(3) Time. In an age of near-instant access to information, words are cheap. What’s the difference between an academic and a journalist? How about between a journalist and a blogger? Or between a popular blogger and a first-time blogger? Value is often a product of time and dedication. Why, as we move towards an age of e-print, should we locate value in fast (and inherently superficial) analysis? Certainly we’re moving away from a consumer culture of low-cost, low-quality goods. Why shouldn’t we as scholars think about what makes for good research?

I hope this all makes sense.

Josh

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2 thoughts on “More ideas

  1. Hi Josh,
    I just wanted to thank you for getting the conversation started. I have been struggling to contribute to the blog due to the difficulty of engaging with the material. However, this class is compelling me to consider methodology in my research and studies for the first time in my academic career. Like the majority of my peers- I take notes on my readings, take notes in lectures, and review my notes prior to assessments. But to what extent do I actually connect and reflect on what I am learning? Not as much as I would like.
    I really enjoyed your introduction and link to the Cornell- note taking method. This was the first time I had heard of it- and wondered why this wasn’t drilled into our heads at the undergraduate level?
    It suggests a six-step study system- Record, Reduce, Recite, Reflect, Review and Recapitulate. This seems like an excellent approach to not only note-taking but also to research writing. By starting research with recording facts, thoughts or keywords- you apply Knight’s “thinking through writing” strategy. By reducing, you endeavour to define and focus on the main ideas; this level of thinking has the ability to ensure you understand the notes, materials and/or research question. Reciting, which I am a huge fan of (ask to see my study cards one day), provides an opportunity to “sharpen your thinking” through hearing your words aloud. So far, the method is very practical- but reflecting is the critical engagement all notes, blog entries, essays or proposals require to be truly successful. By questioning what you’ve just learned- you push the boundaries in your research as well as your individual knowledge. The review step- which I am sure more of us should participate in (although time is often a factor), is all about guaranteeing retention of information and concepts. When reviewing my writing- I try to question every sentence and its relevance to what I am trying to communicate. The final recommendation is to recapitulate. Like a good conclusion, summarizing your notes or research proposal is an effective way of remembering why it is significant- what it is all worth.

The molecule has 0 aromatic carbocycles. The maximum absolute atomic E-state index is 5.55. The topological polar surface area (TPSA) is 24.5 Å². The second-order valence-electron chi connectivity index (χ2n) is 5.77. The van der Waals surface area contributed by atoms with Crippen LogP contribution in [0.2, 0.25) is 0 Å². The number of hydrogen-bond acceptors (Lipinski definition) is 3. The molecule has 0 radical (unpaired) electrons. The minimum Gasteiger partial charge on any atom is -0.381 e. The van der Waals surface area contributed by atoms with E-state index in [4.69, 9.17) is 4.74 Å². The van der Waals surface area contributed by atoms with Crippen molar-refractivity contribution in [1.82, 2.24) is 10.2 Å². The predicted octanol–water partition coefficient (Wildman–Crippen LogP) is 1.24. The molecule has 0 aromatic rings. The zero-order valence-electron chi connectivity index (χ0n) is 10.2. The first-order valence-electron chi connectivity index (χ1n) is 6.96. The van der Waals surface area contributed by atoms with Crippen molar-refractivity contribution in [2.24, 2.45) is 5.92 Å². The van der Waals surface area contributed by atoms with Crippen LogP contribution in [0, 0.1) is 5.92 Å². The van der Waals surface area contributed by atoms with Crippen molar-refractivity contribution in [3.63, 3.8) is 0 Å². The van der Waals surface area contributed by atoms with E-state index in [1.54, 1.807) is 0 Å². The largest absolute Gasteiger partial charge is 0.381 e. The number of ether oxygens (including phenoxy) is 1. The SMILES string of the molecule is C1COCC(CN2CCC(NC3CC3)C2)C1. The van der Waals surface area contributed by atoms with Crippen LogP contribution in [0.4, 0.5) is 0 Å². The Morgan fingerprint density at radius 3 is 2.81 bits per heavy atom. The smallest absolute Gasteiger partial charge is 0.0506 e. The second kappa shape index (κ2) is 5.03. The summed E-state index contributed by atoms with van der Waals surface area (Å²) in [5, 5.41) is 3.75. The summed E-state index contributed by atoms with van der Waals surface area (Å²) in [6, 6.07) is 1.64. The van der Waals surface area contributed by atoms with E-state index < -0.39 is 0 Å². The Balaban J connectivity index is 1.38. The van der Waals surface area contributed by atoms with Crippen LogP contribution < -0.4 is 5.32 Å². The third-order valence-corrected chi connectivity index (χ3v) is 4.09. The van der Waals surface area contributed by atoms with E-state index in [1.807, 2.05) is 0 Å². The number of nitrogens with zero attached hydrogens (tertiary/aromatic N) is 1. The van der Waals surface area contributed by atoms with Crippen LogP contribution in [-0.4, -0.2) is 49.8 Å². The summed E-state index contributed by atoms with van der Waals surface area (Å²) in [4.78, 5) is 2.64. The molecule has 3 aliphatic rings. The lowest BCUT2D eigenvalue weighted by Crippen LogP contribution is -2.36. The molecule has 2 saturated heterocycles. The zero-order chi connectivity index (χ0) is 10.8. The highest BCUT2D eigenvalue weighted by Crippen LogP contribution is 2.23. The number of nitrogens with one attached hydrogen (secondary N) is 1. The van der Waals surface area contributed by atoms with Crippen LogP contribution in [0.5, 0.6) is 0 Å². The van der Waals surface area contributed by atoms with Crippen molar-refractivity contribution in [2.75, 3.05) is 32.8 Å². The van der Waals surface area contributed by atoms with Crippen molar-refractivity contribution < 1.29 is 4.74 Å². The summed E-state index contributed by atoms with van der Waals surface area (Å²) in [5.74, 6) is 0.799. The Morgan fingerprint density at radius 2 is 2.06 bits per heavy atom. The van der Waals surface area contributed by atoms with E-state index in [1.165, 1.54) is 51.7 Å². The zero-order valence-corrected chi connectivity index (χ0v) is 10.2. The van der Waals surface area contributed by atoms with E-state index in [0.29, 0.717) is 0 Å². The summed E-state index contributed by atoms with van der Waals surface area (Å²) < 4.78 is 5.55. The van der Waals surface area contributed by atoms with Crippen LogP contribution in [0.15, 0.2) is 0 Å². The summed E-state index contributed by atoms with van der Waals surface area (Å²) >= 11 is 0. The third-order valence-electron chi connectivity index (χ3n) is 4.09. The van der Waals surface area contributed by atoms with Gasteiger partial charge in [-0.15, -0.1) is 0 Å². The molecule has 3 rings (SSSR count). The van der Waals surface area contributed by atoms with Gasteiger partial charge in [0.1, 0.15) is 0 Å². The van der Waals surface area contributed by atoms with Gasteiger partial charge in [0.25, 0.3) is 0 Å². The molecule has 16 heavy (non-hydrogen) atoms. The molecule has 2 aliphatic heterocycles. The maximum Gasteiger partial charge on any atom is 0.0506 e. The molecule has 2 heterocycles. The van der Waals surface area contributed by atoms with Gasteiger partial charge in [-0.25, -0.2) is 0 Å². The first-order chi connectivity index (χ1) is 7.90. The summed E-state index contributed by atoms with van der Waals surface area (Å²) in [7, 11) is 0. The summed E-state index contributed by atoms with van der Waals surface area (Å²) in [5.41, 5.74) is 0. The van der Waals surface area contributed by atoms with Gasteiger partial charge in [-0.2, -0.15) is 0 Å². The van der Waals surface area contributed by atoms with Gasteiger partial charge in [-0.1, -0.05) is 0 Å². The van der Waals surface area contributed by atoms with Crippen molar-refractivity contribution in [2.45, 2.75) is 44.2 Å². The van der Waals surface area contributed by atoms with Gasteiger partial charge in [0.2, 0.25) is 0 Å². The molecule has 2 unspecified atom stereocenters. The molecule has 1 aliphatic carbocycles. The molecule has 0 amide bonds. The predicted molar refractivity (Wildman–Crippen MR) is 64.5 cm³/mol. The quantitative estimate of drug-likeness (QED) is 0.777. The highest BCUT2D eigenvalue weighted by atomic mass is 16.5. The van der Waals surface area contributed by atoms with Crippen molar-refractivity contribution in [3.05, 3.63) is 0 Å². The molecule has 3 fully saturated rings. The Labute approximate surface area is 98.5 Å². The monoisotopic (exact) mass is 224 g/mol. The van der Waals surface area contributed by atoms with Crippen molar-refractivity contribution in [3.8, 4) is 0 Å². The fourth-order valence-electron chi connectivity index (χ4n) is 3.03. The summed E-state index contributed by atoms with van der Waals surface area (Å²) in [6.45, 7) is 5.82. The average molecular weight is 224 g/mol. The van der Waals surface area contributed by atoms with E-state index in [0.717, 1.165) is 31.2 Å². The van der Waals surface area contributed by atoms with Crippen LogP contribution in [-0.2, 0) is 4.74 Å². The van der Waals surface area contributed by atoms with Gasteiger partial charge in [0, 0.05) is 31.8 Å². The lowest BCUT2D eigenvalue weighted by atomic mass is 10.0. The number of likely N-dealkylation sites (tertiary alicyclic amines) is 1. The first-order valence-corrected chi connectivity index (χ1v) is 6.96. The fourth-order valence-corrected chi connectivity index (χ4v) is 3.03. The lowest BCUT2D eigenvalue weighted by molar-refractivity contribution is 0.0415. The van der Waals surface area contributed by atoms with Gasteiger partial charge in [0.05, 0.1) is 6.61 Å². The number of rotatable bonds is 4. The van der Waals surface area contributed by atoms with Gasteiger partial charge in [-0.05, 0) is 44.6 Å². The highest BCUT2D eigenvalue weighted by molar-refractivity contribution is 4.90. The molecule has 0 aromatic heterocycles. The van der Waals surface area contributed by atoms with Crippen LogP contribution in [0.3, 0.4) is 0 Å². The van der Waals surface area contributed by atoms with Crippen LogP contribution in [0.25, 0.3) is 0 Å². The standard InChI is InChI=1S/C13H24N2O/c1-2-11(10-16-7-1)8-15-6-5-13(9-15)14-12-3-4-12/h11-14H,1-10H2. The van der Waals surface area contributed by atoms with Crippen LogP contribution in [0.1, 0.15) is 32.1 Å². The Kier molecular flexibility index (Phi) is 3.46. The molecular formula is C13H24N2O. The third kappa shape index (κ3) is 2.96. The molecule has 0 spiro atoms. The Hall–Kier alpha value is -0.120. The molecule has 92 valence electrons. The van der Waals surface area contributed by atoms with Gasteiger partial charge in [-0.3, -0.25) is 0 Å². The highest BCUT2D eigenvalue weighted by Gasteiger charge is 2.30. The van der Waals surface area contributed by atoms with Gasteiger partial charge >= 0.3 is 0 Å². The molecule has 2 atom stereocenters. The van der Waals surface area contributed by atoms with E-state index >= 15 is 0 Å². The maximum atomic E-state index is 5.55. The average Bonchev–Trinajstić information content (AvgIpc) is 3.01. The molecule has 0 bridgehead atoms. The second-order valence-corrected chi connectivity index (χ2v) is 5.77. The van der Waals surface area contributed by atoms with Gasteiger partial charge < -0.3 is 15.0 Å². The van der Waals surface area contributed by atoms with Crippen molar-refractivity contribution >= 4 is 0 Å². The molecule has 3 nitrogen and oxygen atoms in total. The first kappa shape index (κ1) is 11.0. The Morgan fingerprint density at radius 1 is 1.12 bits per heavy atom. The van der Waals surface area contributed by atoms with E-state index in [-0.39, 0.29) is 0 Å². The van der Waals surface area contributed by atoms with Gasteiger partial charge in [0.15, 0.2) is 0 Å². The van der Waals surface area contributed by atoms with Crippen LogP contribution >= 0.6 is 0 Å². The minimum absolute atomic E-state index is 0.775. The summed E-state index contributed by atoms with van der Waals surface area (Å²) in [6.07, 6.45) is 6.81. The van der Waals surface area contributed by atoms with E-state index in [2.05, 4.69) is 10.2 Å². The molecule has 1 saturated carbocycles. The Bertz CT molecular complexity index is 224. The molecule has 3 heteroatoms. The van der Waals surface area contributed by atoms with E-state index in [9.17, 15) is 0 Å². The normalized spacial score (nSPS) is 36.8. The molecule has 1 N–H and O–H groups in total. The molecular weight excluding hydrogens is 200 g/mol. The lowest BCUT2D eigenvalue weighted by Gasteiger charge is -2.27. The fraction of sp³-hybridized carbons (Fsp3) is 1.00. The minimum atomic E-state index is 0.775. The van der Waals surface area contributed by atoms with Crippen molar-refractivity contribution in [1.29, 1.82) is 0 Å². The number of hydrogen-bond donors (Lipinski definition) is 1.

Needless to say- I think this 6 step-system is valuable in studying more effectively, but also applicable to research work. I think I will employ this strategy for the rest of the semester and see how it works. What do you all think? Is this a decent approach? Is it too much work for us? Or is it missing some other element?

    All the best on your SSHRC apps.

    http://lifehacker.com/202418/geek-to-live–take-study+worthy-lecture-notes
    https://casc.byu.edu/note-taking#recite

  2. Kait’s definitely got a point when she asks why the devil we weren’t all taught this at the beginning of our academic lives. I noticed quite recently that I only ever hear about the Cornell method in classes and seminars that are aimed specifically at groups that might not be fully acclimatized to academic environments. I hear about it in the “Study Smarter” workshops and I heard about it in undergrad when I was attending a similar event.

    Perhaps it’s an oversight on the part of instructors? Or perhaps there’s an assumption that we’ve all either been taught effective studying and note-taking methods already, since we all made it into university. But I think the second one only holds true for a smaller percentage of students.

    It feels like the Cornell method and general information literacy/retrieval are very much alike in that they can achieve some great results for students, but faculty don’t necessarily want to take up a whole lecture with teaching it. As a result, information literacy is rather scarce in the freshmen community and everyone takes chicken-scratch notes.

    – Laura